Dr. Mervilde is currently paid an annual salary of $171,600 under a contract that is set to expire on June 30, 2010. Mervilde exercised his right to renegotiate his current 3-year contract prior to its expiration. He is seeking an increase of 7% in his annual salary through June 30, 2011, taking it to $183,500. The biggest change, however, is in a proposed revision that will require taxpayers to purchase four years of credit time for Mervilde in the state teachers retirement system at a cost of $31,000 per year, or $124,000.
I'm told that this has become a common negotiating strategy for superintendents like Mervilde who are nearing retirement age to ask a school district to purchase credit time for purposes of calculating their retirement benefit. In lieu of a larger salary increase, the additional credit time the school district purchases on the school district official's behalf ensures a much higher retirement benefit for the employee. The school official is not taxed on the credit time purchase, enhancing its value to him or her greatly. These benefits are often not explained to the public to allow them to properly evaluate how much school officials are being paid.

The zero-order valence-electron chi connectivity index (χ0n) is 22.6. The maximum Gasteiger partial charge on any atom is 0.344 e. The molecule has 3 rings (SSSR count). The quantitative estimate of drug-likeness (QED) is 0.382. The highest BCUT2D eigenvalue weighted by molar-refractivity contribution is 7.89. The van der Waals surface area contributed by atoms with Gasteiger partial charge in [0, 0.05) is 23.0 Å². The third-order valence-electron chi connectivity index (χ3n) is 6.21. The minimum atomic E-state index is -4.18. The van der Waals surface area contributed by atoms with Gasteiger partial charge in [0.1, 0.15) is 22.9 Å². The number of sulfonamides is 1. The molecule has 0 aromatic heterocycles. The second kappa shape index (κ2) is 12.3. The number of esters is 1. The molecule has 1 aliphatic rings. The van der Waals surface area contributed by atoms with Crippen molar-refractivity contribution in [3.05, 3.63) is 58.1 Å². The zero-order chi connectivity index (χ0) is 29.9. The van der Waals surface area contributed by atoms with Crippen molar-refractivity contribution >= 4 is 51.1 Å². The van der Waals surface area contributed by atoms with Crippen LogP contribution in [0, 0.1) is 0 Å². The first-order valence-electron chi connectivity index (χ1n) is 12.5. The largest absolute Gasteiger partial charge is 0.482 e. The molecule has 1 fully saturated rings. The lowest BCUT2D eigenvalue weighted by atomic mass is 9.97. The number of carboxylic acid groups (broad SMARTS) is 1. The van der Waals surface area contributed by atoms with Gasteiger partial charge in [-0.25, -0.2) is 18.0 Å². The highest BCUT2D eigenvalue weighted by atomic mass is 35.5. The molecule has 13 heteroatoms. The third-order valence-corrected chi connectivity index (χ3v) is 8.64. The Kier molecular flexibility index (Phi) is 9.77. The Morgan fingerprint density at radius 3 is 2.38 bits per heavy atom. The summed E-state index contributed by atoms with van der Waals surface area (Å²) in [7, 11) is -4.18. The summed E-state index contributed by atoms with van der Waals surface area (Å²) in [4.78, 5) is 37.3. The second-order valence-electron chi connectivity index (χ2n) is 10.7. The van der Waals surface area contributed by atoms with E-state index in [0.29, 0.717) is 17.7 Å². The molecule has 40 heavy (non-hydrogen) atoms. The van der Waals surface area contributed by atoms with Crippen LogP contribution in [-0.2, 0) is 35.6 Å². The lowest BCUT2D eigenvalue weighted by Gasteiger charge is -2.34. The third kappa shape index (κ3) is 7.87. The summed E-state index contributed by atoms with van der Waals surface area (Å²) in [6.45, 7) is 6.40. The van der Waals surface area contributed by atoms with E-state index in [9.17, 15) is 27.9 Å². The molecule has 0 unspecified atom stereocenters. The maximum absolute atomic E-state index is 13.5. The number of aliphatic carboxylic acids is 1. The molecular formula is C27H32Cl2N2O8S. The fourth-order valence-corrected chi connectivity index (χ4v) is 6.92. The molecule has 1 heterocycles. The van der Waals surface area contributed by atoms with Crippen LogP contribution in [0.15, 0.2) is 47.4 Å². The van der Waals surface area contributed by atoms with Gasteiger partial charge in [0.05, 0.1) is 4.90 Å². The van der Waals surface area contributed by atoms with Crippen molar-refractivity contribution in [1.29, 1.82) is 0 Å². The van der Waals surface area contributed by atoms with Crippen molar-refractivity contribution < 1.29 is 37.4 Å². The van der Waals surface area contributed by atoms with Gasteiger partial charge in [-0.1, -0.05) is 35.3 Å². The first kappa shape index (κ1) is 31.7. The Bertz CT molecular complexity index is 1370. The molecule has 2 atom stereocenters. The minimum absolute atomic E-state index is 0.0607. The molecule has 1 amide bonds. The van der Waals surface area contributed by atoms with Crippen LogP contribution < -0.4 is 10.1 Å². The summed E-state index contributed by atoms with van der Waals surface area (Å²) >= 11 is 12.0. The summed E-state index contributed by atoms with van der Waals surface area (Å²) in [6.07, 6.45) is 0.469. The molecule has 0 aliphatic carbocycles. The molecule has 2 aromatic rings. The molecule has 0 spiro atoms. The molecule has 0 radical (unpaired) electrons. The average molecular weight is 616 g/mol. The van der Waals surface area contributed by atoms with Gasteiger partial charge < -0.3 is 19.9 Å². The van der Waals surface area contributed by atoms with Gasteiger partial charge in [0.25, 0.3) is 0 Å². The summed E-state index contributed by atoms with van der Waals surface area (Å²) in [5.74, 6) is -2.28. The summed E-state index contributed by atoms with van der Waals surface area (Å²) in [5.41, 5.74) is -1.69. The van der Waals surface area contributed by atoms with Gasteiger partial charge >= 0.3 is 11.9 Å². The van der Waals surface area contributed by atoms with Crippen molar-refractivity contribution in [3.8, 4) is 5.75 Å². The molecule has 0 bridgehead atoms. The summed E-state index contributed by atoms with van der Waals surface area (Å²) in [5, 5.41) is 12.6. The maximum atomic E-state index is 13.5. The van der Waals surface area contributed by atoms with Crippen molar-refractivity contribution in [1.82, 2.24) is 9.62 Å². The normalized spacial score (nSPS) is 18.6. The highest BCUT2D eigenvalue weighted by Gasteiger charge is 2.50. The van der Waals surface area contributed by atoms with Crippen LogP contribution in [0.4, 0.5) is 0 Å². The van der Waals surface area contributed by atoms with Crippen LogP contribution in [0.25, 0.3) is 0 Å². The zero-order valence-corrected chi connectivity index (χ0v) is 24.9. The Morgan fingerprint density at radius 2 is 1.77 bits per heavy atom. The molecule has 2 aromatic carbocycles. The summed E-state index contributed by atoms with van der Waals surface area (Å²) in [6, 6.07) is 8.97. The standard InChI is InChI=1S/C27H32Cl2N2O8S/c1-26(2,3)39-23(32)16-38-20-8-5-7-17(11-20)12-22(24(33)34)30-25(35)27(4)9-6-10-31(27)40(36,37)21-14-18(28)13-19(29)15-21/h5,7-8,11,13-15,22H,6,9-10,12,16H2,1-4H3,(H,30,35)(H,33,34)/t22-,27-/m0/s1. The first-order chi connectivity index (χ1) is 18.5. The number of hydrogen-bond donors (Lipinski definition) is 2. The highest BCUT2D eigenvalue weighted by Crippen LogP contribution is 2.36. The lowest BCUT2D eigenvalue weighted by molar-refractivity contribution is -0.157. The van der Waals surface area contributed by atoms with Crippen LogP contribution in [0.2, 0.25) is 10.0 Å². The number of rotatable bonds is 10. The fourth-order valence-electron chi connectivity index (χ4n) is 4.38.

School board member Greg Wright believes the nearly $200,000 salary and benefits increase for Mervilde is too costly. “These are tough economic times for many in our community," Wright said. " Increasing any municipal employee’s employment contract by hundreds of thousands of dollars is simply outrageous.”
UPDATE: If you think this deal is bad, take a look at the deal the Greater Clark County schools gave to Stephen Daeschner, the superintendent who replaced Tony Bennett, Indiana's State Superintendent of Education. Although the school board had a budget of $150,000 for the position, the school board thought the 67-year-old Daeschner was worth $225,000 a year, plus an additional $1,500 a month to sell his home to relocate, family health insurance benefits and more according to the Jeffersonville News and Tribune. The school board's attorney advised the school system it could simply seek private donations to find the money the school hadn't budgeted for the position.
"Larry Wilder, attorney for the school board, said that though details are still being worked out, people should be able to donate to the school corporation directly and anonymously if they want, or to a given foundation that would forward that money on to Greater Clark with their name available publicly, which would allow the donor to use it as a tax write off," the News and Tribune reported. Yes, that's the same Larry Wilder, counsel to the Jeffersonville council, who was found in his neighbor's garbage can last week after a night on the town. Can you imagine the potential conflicts if wealthy parents made specific donations to cover his salary? I suppose that never occurred to Wilder